Travel companies in Tanzania are pushing local outreach, ecological design, and conservation to give luxury a purpose.
A Maasai chief has welcomed me into his Boma, a 150-square-foot temporary home, carefully constructed for him by one of his six wives. The home has been built from materials local to the Ngorongoro Conservation Area, a 3,000-square-mile World Heritage Site in Tanzania that the Maasai, a semi-nomadic people, have walked for more than 200 years. I have to duck to enter, the only light entering from a circular vent in the roof made of cow dung and dry grass. I’m traveling with Joseph, a local guide provided by our hotel group, &Beyond. Joseph happens to also be part Maasai and speaks their native Maa language, along with five others, perfectly. However, his real ability to translate relies more on a deep understanding of both of our cultures than the language itself.
“Please, ask away. The Maasai chief wants you to know he is very open and here to share,” Joseph tells me. I sit at the edge of a small earthen bed and unleash a flurry of (increasingly personal) questions. Joseph navigates the conversation with ease. My mind is racing as I speak with the chief. He is, after all, one of the few people I’ve met truly living off the land, as sustainably as one could imagine. He is also the first polygamist I’ve ever interviewed. Our topics of conversation start with the practical—housing, food, water, clothing, and medicine—then transition into love, family, sex, wives, and the challenges of leading a tribe increasingly threatened by modernization and development. I ask about the plastic bottles of banana liqueur, wrist watches, and cell phones I spotted on the way in. The conversation ends up being one of the most fascinating I’ve ever had. It’s an experience I’ll surely remember, and one that has led me to question so many beliefs.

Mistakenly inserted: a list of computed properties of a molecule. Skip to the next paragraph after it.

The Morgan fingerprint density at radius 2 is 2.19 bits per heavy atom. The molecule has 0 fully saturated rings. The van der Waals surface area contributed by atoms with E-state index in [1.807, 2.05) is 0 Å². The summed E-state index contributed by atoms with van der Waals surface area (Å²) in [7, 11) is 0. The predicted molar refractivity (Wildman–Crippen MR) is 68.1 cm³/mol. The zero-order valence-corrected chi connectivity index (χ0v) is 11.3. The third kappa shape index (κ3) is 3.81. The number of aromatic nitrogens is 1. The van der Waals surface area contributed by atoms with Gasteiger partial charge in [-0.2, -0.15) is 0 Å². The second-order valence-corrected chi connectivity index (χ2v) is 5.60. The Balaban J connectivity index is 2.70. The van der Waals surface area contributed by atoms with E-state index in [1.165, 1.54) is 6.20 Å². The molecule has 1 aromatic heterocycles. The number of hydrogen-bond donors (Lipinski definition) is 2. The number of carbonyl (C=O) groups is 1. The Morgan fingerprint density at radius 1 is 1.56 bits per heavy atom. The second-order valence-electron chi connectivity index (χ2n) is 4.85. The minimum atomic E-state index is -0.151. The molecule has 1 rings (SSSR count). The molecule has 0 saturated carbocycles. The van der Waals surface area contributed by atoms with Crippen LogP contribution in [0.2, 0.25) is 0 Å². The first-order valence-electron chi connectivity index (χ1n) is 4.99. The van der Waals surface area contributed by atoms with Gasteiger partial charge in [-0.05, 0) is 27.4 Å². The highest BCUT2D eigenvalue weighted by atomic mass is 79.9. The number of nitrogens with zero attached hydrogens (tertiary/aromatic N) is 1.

This experience, this firsthand, mind-opening, and belief-challenging encounter, is exactly what fuels hospitality organizations like &Beyond, who brilliantly deliver a mix of amenity and integrity. “Overall, we’re seeing less focus on crystal chandelier-type luxury. Experience is the new luxury,” says Joss Kent, CEO of &Beyond. And in that respect, he adds, the impulse is not to escape life, but enrich it.
Later that night, back at &Beyond’s Ngorongoro Crater Lodge, I walk the grounds, comprised of 30 stilted suites with banana leaf ceilings and grass roofs. The buildings incorporate Maasai methods of handcrafted mud and thatch, taking inspiration from manyatta homesteads, and count African antiques and figures among their furnishings. Comforts like a domed dining room and fireplace cultivate serious luxury while maintaining a proper sense of place. As I explore, I’m amazed at how contagious the staff’s enthusiasm for conservation is, from the hotel managers to the groundskeepers. As I chat with a landscaper about the local trees, we pause to watch a dazzle of zebras stroll by. He continues to chatter along, but I’m floored by the proximity. “Until a guest comes on safari with us and sees a rhino in the bush just a few feet from them, it might be hard for them to identify with the cause,” Koss says. “But after that experience, they undoubtedly do; they get it.”